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A Conversation with T. Boone Pickens

The energy magnate traveled to Texas Tech University in Lubbock in mid-April as part of the Tribune's inaugural College Tour stop. He talked about wind and other renewables, how high the price of oil will go, how he'd grade Barack Obama's performance in office so far, and what it's like to lose $2 billion in a single year.

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Is Claytie Williams All Wet?

Allies of the billionaire oilman are brandishing a study purporting to show that his proposed pumping of the Edwards-Trinity Aquifer will do no harm. Environmentalists and elected officials in the Rio Grande Valley still think he's a water profiteer with their worst interests at heart.

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Jacqueline Mermea

TribWeek: In Case You Missed It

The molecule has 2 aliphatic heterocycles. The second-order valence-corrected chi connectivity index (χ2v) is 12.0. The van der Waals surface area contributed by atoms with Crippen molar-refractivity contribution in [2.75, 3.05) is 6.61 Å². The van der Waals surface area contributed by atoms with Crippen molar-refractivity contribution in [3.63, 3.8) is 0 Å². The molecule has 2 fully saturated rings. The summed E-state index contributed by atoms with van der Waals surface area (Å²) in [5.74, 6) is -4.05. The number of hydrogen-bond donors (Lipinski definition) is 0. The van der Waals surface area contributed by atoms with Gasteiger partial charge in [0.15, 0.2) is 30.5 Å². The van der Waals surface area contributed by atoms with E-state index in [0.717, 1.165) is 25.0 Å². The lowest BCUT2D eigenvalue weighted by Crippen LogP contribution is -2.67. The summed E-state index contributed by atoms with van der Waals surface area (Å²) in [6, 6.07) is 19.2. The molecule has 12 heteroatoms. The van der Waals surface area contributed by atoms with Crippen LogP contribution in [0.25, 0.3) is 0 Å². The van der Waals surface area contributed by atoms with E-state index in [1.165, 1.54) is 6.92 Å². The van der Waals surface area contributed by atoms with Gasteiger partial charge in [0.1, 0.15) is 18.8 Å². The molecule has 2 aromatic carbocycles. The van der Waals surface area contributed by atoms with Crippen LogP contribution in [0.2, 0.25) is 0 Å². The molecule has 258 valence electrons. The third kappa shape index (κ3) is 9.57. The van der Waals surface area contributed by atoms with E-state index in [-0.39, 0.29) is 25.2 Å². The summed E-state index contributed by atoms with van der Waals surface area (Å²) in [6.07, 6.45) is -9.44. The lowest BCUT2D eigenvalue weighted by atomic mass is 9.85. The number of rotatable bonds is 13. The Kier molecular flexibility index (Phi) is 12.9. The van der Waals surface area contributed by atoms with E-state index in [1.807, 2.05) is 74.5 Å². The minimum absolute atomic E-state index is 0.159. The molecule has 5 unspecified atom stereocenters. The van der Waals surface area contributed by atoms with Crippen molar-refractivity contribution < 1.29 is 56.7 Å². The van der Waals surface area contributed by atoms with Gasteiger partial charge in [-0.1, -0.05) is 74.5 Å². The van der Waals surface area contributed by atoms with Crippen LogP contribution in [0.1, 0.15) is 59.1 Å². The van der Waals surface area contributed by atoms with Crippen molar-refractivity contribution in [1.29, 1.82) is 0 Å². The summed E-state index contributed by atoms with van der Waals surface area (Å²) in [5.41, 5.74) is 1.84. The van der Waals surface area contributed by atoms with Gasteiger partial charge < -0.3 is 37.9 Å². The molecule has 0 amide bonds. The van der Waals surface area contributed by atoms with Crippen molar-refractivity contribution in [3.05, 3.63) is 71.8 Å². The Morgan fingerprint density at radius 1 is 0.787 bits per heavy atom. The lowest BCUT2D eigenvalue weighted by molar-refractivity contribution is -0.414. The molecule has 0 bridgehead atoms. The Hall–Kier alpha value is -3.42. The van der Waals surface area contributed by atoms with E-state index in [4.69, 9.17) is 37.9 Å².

E. Smith interviews Gov. Rick Perry for the Trib and Newsweek, Philpott dissects the state's budget mess in a weeklong series, Hamilton looks at whether Bill White is or was a trial lawyer, M. Smith finds experts all over the state anxiously watching a court case over who owns the water under our feet, Aguilar reports on the battle between Fort Stockton and Clayton Williams Jr. over water in West Texas, Ramshaw finds a population too disabled to get on by itself but not disabled enough to get state help and Miller spends a day with a young man and his mother coping with that situation, Ramsey peeks in on software that lets the government know whether its e-mail messages are getting read and who's reading what, a highway commissioner reveals just how big a hole Texas has in its road budget, Grissom does the math on the state's border cameras and learns they cost Texans about $153,800 per arrest, and E. Smith interviews Karen Hughes on the difference between corporate and political P.R. — and whether there's such a thing as "Obama Derangement Syndrome." The best of our best from April 19 to April 23, 2010.